fun, something I would have never dreamed of.
#3 - Fighting Cancer
For a number of years now my Relay For Life team has hosted wine tastings
to raise funds in the fight against cancer. In 2012 the team
reached a new milestone in our efforts, having eclipsed $100,000 raised since
2003. (Not all of this was raised through wine tastings.) In the context of larger fundraising efforts,
$100K isn't a huge number, but when you consider it was raised by a group
averaging 10 people each year, and in a very grass roots fashion you start to
see why it is significant. When I first started making beer & wine I never
imagined I would be able to combine it with a message of hope and do so much
good in this world. I shared the history and current activities of my Relay For
Life team in a series of posts this year, the most information I have shared
about Relay and my fundraising efforts since the inception of my blog. My Relay thank you post
, after the 2012 event, sums up the year we had and includes the link list to all the stories I shared. If you haven't read them I encourage you to spend the time. The people that stand with me in this fight are very dear to me, and sharing their stories was one of my fondest memories of the year.
I never set out to be recognized for my efforts fighting
cancer, but awareness of my passion spread and recognition came nonetheless. In
2012 I was honored with a Mass General One Hundred Award
. This award is given
to individuals whose efforts in the battle against cancer have impacted lives
and advanced the cause in a meaningful way. I was nominated by a friend (anonymously
so this was a surprise) who felt my passion and energy deserved to be shared. Marie,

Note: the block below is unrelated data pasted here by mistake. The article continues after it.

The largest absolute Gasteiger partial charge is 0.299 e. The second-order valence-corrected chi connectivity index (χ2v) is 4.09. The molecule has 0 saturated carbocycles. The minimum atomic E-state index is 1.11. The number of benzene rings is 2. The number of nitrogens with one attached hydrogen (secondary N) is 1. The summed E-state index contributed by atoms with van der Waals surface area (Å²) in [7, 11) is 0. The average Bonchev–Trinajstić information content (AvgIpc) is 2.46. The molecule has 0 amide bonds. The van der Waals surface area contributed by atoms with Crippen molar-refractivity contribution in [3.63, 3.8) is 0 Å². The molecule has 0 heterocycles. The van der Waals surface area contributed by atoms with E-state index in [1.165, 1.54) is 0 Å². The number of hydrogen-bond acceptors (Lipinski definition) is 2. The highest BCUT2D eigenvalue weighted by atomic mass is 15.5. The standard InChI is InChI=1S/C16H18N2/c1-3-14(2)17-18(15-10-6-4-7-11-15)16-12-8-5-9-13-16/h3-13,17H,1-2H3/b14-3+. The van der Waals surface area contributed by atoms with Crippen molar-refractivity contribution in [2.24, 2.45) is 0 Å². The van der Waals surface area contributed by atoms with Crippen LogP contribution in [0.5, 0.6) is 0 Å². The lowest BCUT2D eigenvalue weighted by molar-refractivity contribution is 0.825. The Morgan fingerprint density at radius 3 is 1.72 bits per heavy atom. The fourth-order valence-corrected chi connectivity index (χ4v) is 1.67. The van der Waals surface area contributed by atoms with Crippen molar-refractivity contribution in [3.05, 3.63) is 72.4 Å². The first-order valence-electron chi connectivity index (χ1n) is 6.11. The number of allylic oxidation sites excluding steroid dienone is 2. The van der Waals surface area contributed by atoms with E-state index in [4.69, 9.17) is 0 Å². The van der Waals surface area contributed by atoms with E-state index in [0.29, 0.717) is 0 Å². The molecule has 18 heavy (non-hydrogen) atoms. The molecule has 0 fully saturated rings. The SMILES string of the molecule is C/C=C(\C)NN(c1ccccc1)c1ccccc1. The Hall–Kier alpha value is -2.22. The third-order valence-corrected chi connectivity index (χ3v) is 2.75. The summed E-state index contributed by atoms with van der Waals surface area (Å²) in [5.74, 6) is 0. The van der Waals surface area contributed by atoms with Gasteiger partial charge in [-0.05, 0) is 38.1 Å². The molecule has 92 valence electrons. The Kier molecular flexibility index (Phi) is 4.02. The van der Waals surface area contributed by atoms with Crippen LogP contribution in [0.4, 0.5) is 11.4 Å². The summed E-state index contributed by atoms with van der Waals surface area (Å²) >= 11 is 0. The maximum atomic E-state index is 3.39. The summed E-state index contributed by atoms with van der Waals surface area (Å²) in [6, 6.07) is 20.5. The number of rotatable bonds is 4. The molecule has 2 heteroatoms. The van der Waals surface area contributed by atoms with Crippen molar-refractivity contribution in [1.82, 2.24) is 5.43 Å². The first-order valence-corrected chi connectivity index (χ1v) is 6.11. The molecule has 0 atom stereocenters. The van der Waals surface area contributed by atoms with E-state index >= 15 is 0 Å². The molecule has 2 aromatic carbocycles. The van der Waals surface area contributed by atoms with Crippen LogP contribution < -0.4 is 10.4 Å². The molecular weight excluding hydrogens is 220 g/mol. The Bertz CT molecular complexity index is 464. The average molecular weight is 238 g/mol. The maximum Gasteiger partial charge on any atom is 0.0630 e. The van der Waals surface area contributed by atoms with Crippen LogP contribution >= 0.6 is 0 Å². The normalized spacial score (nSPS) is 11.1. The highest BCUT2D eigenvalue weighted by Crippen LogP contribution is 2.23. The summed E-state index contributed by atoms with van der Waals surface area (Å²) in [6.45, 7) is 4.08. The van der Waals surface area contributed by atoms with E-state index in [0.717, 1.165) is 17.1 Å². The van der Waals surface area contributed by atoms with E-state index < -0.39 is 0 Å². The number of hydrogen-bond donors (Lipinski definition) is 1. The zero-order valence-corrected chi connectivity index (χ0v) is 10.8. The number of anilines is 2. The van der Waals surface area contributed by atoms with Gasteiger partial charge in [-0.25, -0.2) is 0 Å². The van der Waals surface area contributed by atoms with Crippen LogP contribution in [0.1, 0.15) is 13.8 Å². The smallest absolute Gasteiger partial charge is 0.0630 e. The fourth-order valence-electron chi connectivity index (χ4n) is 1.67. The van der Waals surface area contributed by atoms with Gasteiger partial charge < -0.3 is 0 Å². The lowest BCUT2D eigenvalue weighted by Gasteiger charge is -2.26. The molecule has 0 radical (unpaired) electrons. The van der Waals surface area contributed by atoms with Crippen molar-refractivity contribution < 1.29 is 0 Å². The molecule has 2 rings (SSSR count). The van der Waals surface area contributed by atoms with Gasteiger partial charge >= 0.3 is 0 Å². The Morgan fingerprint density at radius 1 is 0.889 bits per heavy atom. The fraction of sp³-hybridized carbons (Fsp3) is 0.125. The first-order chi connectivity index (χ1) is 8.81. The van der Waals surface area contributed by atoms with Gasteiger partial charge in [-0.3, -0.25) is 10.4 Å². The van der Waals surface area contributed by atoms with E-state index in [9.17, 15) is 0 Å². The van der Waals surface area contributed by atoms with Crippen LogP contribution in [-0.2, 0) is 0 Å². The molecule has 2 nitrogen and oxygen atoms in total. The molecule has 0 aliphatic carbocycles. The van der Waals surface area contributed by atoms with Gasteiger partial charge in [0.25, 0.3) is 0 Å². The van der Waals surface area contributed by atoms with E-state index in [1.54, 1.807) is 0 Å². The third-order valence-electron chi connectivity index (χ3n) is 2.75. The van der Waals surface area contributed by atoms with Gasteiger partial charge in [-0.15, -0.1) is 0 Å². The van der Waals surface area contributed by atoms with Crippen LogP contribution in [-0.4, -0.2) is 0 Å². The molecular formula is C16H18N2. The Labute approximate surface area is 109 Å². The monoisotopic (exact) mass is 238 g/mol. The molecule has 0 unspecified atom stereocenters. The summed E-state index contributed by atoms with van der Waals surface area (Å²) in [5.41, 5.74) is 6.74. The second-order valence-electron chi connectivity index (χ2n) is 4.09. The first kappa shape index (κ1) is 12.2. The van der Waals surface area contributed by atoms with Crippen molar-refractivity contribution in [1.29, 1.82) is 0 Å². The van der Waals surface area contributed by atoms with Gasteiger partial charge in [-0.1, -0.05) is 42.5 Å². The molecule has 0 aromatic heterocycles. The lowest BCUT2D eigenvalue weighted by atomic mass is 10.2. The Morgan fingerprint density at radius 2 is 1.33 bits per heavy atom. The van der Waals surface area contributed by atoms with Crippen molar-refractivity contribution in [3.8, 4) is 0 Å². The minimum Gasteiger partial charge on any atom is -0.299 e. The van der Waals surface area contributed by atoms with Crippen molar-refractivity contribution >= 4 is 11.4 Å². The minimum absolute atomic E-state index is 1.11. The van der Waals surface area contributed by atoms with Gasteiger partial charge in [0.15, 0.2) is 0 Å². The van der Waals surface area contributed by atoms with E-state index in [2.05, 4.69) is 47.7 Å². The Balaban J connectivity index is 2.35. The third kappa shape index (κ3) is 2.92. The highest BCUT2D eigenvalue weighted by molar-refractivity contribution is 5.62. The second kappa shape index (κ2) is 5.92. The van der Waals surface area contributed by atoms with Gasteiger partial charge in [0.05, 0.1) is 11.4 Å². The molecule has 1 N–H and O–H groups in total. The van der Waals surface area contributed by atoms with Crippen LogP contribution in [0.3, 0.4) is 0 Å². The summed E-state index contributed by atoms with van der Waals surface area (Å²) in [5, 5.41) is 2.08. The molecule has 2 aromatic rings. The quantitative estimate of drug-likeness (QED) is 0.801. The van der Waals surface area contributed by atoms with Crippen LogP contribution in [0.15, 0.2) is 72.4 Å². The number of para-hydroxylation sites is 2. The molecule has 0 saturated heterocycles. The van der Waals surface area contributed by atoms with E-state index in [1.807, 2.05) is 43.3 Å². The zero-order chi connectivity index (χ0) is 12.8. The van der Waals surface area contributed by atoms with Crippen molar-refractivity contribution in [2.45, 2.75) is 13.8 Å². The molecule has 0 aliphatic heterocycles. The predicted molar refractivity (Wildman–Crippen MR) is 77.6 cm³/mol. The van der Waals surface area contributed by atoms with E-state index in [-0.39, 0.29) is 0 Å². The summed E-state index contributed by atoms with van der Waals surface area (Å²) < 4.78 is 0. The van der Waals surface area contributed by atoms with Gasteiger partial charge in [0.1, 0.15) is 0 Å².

thank you again for helping create a moment that made 2012 an incredible year
There have been several competition moments in this top 10
list. All together it might seem like I am hugely competitive and getting
recognition from competition is a primary motivator for me and my homemade
creations. Not exactly. Competitions generate feedback and that feedback is hugely useful in
determining what I am getting right and what I getting wrong. Adding the
response from tastings to competition feedback gives me a more complete picture
of how I am doing. I win in competition less than half the time I enter and the
feedback is at least as useful when I don't win as when I do. I'm not actually as
competitive as it might appear.
( Watching the Best in Show judging at the NERHBC was both exciting and nerve wracking. )
Winning Best in Show and Meadmaker of the year were
highlights for me because they confirmed that the hard work and
resources that I plugged into my projects in the last year were very well spent.
I guess you could say I've learned a thing or two and I've used those lessons
to get better. This type of recognition is motivating and that is why this was one
of the top Ancient Fire moment in 2012.
#1 - Sharing My
This isn't so much of a moment as it is the aspect of my mad
science that brings me the most joy each year.
Trust me, all the hard work that
goes into the beverages I make has to be followed with something fun or it
really wouldn't be worth all the time! I love sharing the beverages that I
make. Only a few of my friends recall family members who made their own beer or
wine and most often the stories trend towards "it wasn't very good." I think home brewing and wine-making has come a
long way and while it still takes lots of hard work, I am always pleased to see
these same people react so positively to my beverages. There is truly something
special when you can hang out with friends drinking home brew, whether it be my
own or someone else's. I make a lot of different beverages, and much more than I
can drink. Sharing my beverages at tastings and as gifts brings me great joy
and helps with my "inventory problem!"
( Margot and I brewing up another batch of beer to share with friends. Cheers! )
To my family, friends, co-workers and neighbors I wish you
the very best during this holiday season. Merry Christmas and Happy New Year!